Nick Diego’s Block Visibility is not the only plugin to take on the challenge of controlling when blocks are visible on the front end. Other plugins like EditorsKit do a fine job of it. However, Block Visibility is a solution users should not overlook, even if they have already begun testing other options.
Diego first released the plugin in August 2020. Since then, he has added routine updates that have added value without shifting its focus.
One of the biggest reasons to use this plugin is that it is a standalone project. It is purely about doing one thing and doing it well. Its settings are all about giving users complete control over how they want to manage block visibility. From my experience with it, the plugin does its job better than alternatives.
It may not have a large number of installs, but if its five-star rating on WordPress.org is any indication, it at least has a happy user base.
Diego does have plans for a pro add-on. The tentative release date is set for Spring 2021. He seems to be moving forward with that launch after adding some foundational code in the recent version 1.4 release.
“As Block Visibility grows, there will be advanced and/or niche functionality that will be useful for certain users,” wrote Diego in the 1.4 release announcement. “Think integrations with other third-party plugins. There will always be a free version of the plugin but some of these additional features will ultimately be provided by a premium (paid) add-on called Block Visibility Pro.”
In my previous job, one of my primary products focused on membership solutions. There is a seemingly endless number of possibilities that users dream up to control content visibility. I have little doubt that a pro add-on is necessary for catching all of the edge cases.
How the Plugin Works
Block Visibility is easy to use. End-users click a toggle switch, select from a date-picker, or tick a radio box. Their blocks are shown or hidden on the front end based on their selections. It does not get much simpler than that.
The plugin adds a new “Visibility” tab for each block, which displays the visibility controls. The exception to this is for inner blocks. For example, the Columns block has controls, but the inner Column blocks do not. However, this can be enabled for inner blocks via the “Full Control Mode” on the plugin’s settings screen.
There are three primary types of options:
- Hide the block from everyone.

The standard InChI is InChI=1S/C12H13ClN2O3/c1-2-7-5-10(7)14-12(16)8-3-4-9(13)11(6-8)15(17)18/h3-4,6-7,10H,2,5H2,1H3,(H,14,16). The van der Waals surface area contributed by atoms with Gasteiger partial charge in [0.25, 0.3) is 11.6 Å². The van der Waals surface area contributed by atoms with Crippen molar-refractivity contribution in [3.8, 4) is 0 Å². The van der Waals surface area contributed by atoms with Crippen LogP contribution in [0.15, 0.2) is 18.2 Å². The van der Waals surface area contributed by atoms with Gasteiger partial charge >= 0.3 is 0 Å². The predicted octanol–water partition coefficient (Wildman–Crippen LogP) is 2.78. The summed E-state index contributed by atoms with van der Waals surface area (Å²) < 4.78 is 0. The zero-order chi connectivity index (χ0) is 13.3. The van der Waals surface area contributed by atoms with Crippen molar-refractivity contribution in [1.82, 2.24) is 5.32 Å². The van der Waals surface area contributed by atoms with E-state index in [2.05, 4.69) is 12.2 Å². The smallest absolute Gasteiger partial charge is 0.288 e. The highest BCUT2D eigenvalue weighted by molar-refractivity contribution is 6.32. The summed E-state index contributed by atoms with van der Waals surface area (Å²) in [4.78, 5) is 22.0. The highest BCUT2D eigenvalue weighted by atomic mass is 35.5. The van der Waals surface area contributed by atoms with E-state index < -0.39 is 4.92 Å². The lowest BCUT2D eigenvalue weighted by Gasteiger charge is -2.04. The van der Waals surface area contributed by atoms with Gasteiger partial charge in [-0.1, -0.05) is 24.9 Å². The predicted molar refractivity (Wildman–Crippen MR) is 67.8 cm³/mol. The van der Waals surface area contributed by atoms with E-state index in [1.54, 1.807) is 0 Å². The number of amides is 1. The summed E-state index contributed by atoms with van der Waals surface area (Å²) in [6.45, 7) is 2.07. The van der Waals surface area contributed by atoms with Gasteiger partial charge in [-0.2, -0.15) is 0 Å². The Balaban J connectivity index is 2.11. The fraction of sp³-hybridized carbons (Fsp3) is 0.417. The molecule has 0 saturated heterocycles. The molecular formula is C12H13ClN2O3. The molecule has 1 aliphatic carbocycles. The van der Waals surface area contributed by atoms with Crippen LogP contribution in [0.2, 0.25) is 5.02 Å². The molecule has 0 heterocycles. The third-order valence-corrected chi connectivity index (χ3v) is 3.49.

- Time-based start and stop dates for displaying.
- Visibility by user role.
Hiding the block from everyone might be useful for users who are testing on a page or for blocks that are a work in progress. Start and stop dates create the potential for drip or trial content on membership-based sites, especially when combined with the role-based visibility options.
These basic options will cover the majority of scenarios that the average user will need them for.
One of the nicer features of the plugin is that it adds a transparent gray overlay, dashed border, and icon to each block that has visibility options set. This is shown when the block is not selected in the editor. It is one of those small touches that make the plugin useful.
There is one confusing piece of the UI. There are two instances where there is a “public” option. That label immediately makes me think that the block should be visible to everyone. However, reading the description is necessary. These options are for showing content to logged-out users only. I would rather see these two options renamed to “logged out” for clarity.
A Promising Future
While Block Visibility is a solid plugin right now, we are barely scratching the surface of what will be possible in the long run. In version 1.4, released two weeks ago, Diego added preliminary compatibility with Full Site Editing. This means visibility options will no longer be confined to the post or page content.
“Once every piece of content on a website is a ‘block,’ you will be able to easily control the visibility of practically anything on a WordPress website,” wrote Diego in the version 1.4 announcement post. “From dynamic navigation menus to user specific headers and footers, the possibilities are endless!”
Gutenberg’s site editor is a beta feature right now, but the plugin’s integration seems to already work well. I ran a quick test to show a custom nav menu to shop customers only. I had no problems on my end.
Users will not be limited to such basic needs in the future. Imagine showing ads in a sidebar to logged-out users. Imagine adding a time-sensitive holiday sale banner in the header. Imagine designing a homepage template that displays different content to subscribers vs. visitors.
There are ways to do all of this today by piecing various plugins together, using custom shortcodes, or writing code. However, when an entire site is made of blocks, you only need one method to control anything’s visibility. Literally.
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